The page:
Getting the Dyson 360 EYE™ ready for the first clean is quite simple. First, you’ll want to set up the dock. Open it to 90 degrees and placing it against a wall. Next, plug in the power cable to either side of the dock and look for the blue light. Finally, you’ll want to ensure there’s nothing within a 50 cm radius of the dock.
With the dock set up, it’s time for the first charge. Place the unit with the bin facing the wall. It will light up and pulsate until fully charged when it will turn solid. Now you’ll have to wait for it to charge.
While it charges, it’s worth walking through your house and clearing any small objects that may get sucked up. Also, make sure that any drops are clear and so that the infra-red sensors can detect them.
It’s worth watching it first clean and starting it using the controls on the unit. So to get it working, you’ll need to press the power button. Your 360 EYE™ will start to clean and will dock when it needs to recharge or is full. It will automatically recharge or bleep until someone empties it!
The App offers two levels of power and two different cleaning modes. The default is the Max Power Mode, which has a 45-minutes runtime and is louder than the Quiet Power Mode.
With nearly double the runtime, Quiet Power Mode offers a less thorough cleaning at a lower noise level.
As well as the two power setting, there are two cleaning modes. The first, Automatic Recharging Mode is where the Robovac cleans all accessible space, recharging at its dock when required.
While the other setting is Single Charge Mode. This is where Dyson 360 EYE™ unit cleans the accessible space it can reach on a single charge only.
While you can quite happily control the unit using the power button, for the best results you’ll want to download the Dyson Link App.
Available from both the App Store and Google Play, the Dyson Link App enables you to schedule cleans, view maps of previous cleaning sessions, diagnose faults and automatically update software.
The level of vacuuming is very high and easily adjusts to different flooring types and heights. However, it does take it’s time to scan each room and then plot what it considers to be the best route.
It can get stuck under taller furniture and will give up, recharge and try again. Of course, it’ll track what it’s covered and what’s left to do, then attempt to have another go.
Two elements that do let the Dyson 360 EYE™ down are the battery life and bin size. A single charge probably isn’t enough to cover a single floor in the level of detail that the 360 EYE™ can. So your robot vacuum cleaner will likely want to recharge mid-way.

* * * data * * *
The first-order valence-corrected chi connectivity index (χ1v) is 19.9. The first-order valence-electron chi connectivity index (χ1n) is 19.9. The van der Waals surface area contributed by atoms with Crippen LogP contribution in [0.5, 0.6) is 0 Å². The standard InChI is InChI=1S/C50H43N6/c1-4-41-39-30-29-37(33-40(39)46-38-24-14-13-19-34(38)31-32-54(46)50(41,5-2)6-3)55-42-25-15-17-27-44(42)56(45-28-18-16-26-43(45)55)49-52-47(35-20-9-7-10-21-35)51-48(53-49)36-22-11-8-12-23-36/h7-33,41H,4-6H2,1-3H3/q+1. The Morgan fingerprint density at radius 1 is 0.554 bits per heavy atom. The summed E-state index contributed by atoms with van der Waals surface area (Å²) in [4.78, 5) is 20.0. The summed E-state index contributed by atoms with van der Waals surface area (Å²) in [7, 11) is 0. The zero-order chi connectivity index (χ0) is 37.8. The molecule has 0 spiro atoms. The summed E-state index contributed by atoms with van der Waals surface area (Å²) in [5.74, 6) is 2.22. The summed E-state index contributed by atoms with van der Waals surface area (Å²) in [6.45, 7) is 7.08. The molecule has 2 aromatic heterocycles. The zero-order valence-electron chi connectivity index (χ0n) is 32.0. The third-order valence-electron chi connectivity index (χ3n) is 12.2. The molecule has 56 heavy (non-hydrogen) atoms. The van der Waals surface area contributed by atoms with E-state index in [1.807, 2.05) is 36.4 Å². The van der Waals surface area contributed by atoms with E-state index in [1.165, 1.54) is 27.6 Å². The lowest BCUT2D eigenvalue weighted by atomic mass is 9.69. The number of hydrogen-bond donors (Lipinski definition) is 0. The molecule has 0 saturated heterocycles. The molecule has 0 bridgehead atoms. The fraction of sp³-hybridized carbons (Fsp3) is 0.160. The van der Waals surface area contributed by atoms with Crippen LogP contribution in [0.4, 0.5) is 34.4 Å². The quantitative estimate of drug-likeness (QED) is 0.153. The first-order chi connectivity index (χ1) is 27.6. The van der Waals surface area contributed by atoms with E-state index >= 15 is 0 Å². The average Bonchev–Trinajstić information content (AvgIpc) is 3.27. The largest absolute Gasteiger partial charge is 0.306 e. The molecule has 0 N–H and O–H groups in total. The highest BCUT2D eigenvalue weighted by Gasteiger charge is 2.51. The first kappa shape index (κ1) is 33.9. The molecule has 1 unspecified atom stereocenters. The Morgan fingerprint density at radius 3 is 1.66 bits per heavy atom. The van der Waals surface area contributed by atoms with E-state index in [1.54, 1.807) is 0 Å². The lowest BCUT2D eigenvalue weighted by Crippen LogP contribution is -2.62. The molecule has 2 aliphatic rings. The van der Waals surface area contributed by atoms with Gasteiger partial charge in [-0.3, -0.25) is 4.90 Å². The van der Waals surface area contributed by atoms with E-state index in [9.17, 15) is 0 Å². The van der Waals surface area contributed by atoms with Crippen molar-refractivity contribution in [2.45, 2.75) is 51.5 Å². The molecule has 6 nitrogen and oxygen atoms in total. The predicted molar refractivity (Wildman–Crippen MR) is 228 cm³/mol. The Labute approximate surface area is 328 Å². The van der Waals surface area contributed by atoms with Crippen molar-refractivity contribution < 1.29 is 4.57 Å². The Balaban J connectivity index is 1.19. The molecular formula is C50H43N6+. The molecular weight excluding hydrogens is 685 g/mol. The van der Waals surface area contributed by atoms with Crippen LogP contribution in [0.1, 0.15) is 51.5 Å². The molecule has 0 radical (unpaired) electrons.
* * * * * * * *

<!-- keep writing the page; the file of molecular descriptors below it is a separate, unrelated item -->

Of course, you’ll need to move it between floors and may even need to dock it manually and then restart it roughly where it left off.
When the dustbin is full, it will continue to bleep until it’s emptied. And as it’s 0.33 litres, you’ll get used to the bleeping, unless you empty it while it charges. Again for the price and the brand, we’d expect a bigger capacity.
Another feature that is lacking is a suitable solution for is blocking out spaces. You can, of course, shut doors which is a fairly simplistic solution. However, the unit doesn’t work with virtual walls or magnetic tape. Again a let-down, especially for the price tag.
Is the Dyson 360 EYE™ worth buying?
There are much to love about the Dyson 360 EYE™ robot vacuum cleaner, however, overall it’s slightly disappointing.
Firstly, it doesn’t offer double the suction of other robot vacuum cleaners. In actual fact, it’s very similar in terms of suction to many other units. What it does offer is consistent suction. This might seem like a minor point, but it’s very important.
It does have the most advanced navigation system of any robovac by far. Coupling cameras with Infra-red sensors is highly unique. That said, there’s no way to restrict it from room or spaces.
The battery department is lacking as it requires far more time to charge than runtime. And while it can auto-dock and recharge, having a slightly longer battery runtime would be nice.
The most disappointing feature is its height. As a tall unit, the 360 EYE™ can’t clean under furniture. Even the cheapest robovacs offers this feature (including the £85 Mamibot ProVac Plus2).
The dustbin is tiny and with no discernible reason. While this might seem like a minor point, remembering to empty your robovac is pretty low on your do-to list.
As the App is well designed, using it is simple and can even handle software updates. However, there’s no way to ingrate the unit into a home automation system.
If it was cheaper, we’d be inclined to rate more highly, but as one of the most expensive modes out there, a low score is justified.
Of course, if you’re a Dyson devotee it’ll likely you’ll purchase the 360 EYE™, regardless of our or any review. That’s fine. We’re not trying to convince devotees to experience an awakening!
Should an updated version make it to market that addresses some of these issues, we’ll take a look. Sadly, the current Dyson 360 EYE™ scores 6/10.